Sen. Buck Newton: 'We have been called on to put a stop to this nonsense'
The North Carolina General Assembly on Wednesday approved a bill that would prevent local governments from passing nondiscrimination ordinances and from opening bathrooms for people to use based on the gender with which they identify.
Gov. Pat McCrory’s office released a statement late Wednesday stating that he had signed the bill.
The vote in the House was 82-26 after three hours of debate, with all Republicans voting for it and 11 Democrats breaking ranks with their party to support the bill.
The Senate voted 32-0 in favor after all 11 Democrats present walked out in protest, saying they had not been allowed to participate in the process of writing or amending the legislation.
Senate Democrats gathered after the unusual walkout for a news conference. Senate Democratic Leader Dan Blue of Raleigh called the session “an affront to democracy” and said his caucus wouldn’t be part of “this hostile takeover of human rights.”
McCrory opposes the bathroom provision of the Charlotte nondiscrimination ordinance that prompted the bill, but he objected to the legislature returning for a special session to deal with unrelated items added to the bill.
The legislation, referred to as House Bill 2, effectively strikes down the entire Charlotte ordinance. It would prohibit local governments from enacting their own regulations that ban discrimination. Instead, the bill would create a statewide law that would ban discrimination on the basis of “race, religion, color, national origin or biological sex” at businesses and other “places of public accommodation.” But the law wouldn’t include sexual orientation and gender identity as categories protected from discrimination.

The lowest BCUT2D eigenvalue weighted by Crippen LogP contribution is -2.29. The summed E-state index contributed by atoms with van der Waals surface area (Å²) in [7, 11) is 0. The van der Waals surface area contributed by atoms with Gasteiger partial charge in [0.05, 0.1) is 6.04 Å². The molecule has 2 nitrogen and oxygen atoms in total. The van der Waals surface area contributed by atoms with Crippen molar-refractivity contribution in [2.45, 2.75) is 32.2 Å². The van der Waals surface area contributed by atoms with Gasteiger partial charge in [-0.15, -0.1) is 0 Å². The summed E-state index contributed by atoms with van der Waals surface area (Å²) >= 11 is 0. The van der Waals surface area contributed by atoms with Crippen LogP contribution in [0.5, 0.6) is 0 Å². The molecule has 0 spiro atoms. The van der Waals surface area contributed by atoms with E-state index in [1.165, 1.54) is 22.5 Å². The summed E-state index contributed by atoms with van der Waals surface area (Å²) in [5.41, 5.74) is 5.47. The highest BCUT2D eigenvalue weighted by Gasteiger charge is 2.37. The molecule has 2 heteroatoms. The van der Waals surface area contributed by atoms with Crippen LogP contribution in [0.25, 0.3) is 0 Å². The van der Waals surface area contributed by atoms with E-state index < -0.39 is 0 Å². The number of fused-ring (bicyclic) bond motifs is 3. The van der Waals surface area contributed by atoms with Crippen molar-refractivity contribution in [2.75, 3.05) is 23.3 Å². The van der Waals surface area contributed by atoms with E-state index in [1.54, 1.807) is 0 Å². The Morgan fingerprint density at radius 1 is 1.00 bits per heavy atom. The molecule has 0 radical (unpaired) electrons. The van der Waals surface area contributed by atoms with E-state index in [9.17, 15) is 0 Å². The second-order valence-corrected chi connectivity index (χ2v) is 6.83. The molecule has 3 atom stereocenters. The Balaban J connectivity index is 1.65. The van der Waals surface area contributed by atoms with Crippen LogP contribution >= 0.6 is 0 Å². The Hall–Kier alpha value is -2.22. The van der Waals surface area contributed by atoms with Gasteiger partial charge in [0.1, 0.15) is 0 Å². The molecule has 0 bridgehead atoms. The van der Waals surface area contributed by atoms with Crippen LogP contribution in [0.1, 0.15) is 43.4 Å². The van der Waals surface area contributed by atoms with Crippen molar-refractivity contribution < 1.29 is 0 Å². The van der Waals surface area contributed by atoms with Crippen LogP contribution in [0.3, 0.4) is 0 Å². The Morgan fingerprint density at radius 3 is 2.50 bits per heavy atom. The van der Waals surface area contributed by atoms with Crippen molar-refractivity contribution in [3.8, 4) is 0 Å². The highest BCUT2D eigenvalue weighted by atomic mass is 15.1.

“This is historic,” said Rep. Dan Bishop, a Charlotte Republican who was one of the bill’s primary sponsors. “There’s never been such a statewide nondiscrimination statute on public access in North Carolina.”
According to the advocacy group Equality NC, 17 cities and towns in the state have nondiscrimination ordinances that could be revoked by the bill.
Ban for school districts
Local school districts would be banned from allowing students to use communal bathrooms and locker rooms that don’t match the gender on their birth certificates. Schools still could allow transgender students to use single-occupancy facilities.
It would affect schools and public facilities but would allow private businesses to continue using their own policies.
“We’re preserving a sense of privacy that people have long expected in public facilities,” Bishop said.